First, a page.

Supporters of Marsy's Law gather at St. Clair courthouse -

Supporters of Marsy's Law gather at St. Clair courthouse

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By Daniel Fredman By Daniel Fredman

ST. CLAIR COUNTY- Supporters of a victim's rights amendment in Illinois packed the steps of the St. Clair County Courthouse Wednesday morning. 

Supporters said that after years of their rights to safety, privacy, and to participate in court proceedings have been overlooked, and therefore it's time for a change. 

In order to make that change, a vote to invoke Marsy's Law will take place during the 2014 Illinois General Election. If voters pass it, Marsy's law would clarify and strengthen the rights already in place in the Illinois Constitution. Among other things it would give victims the ability to share their story in court and appeal to a judge if those rights are violated. 

Tanya Brown, who's grandmother Yoko Cullen was kidnapped after a bingo game, taken to East St. Louis, and murdered, says the lack of enforceable victim's rights in Illinois has added to the pain.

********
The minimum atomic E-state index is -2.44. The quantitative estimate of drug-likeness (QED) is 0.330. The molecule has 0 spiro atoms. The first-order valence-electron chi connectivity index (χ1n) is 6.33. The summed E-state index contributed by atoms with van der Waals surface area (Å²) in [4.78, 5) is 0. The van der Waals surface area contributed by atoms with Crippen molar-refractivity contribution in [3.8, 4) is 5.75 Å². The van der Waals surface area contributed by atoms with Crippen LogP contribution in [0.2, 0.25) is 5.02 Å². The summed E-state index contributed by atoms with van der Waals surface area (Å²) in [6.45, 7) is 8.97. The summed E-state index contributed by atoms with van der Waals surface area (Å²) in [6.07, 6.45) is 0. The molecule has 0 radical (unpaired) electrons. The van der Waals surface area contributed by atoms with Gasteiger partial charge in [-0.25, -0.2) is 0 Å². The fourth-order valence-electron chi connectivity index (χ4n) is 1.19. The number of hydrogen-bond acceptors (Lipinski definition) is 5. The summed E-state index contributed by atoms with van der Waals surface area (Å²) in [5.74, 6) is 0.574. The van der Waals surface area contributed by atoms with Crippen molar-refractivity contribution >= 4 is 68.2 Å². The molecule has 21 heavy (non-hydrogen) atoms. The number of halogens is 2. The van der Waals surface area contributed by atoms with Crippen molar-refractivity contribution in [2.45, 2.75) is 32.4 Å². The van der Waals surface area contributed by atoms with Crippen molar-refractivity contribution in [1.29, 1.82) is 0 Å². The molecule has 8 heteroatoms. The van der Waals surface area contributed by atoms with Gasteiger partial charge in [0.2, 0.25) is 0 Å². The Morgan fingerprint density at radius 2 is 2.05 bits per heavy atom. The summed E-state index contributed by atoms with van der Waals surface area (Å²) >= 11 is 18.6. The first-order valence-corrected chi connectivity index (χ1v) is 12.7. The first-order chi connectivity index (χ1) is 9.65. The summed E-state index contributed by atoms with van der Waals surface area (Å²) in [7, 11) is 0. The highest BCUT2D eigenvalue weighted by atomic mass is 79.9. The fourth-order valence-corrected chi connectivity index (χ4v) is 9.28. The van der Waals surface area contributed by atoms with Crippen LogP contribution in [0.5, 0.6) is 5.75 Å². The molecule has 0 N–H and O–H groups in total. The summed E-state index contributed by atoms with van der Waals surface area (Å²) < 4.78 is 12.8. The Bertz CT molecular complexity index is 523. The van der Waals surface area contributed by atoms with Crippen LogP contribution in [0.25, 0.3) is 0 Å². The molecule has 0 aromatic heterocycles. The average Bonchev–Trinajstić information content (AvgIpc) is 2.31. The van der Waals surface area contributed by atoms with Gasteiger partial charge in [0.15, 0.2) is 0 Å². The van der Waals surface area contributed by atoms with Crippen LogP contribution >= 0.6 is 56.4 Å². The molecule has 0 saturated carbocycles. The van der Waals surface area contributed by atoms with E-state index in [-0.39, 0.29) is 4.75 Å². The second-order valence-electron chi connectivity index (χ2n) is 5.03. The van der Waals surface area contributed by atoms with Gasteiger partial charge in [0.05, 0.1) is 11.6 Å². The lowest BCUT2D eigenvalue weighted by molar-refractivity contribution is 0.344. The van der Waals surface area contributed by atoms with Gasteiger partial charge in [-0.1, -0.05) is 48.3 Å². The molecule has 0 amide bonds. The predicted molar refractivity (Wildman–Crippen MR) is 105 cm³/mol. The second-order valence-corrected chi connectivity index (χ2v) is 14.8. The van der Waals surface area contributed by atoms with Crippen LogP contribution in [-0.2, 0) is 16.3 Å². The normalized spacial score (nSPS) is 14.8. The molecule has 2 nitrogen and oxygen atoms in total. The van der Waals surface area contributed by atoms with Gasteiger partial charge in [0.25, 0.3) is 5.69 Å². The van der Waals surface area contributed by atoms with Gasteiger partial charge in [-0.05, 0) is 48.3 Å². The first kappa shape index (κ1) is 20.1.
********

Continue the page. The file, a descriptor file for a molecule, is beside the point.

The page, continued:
"To feel like everything is ripped from you and you don't have the right to be heard is devastating. I feel like my Grandma's voice isn't being hear the way it should be," Brown told News 4's Alissa Reitmeier.

The amendment would enforce victim's rights to be notified before court proceedings and before the person charged in their case is released from custody. As of right now, if those rights are violated, Illinois is the only state with a Constitution that doesn't allow for an appeal. 

"We know what those rights are. We work very closely with victims already, but what this does is to help us have a voice for them and makes our voice for them stronger," said Brown.

Brown believes that passing Marsy's Law will help her family as they await sentencing of the 3rd person charged in her grandmother's case.

"You know you can't change anything about what happened. The things you can change, the right to be able to change certain things, the right to know certain things, it does balance out what happened," said Brown

Marsy's Law has been in the works for six years and is up for a vote on the current statewide Illinois ballot. 

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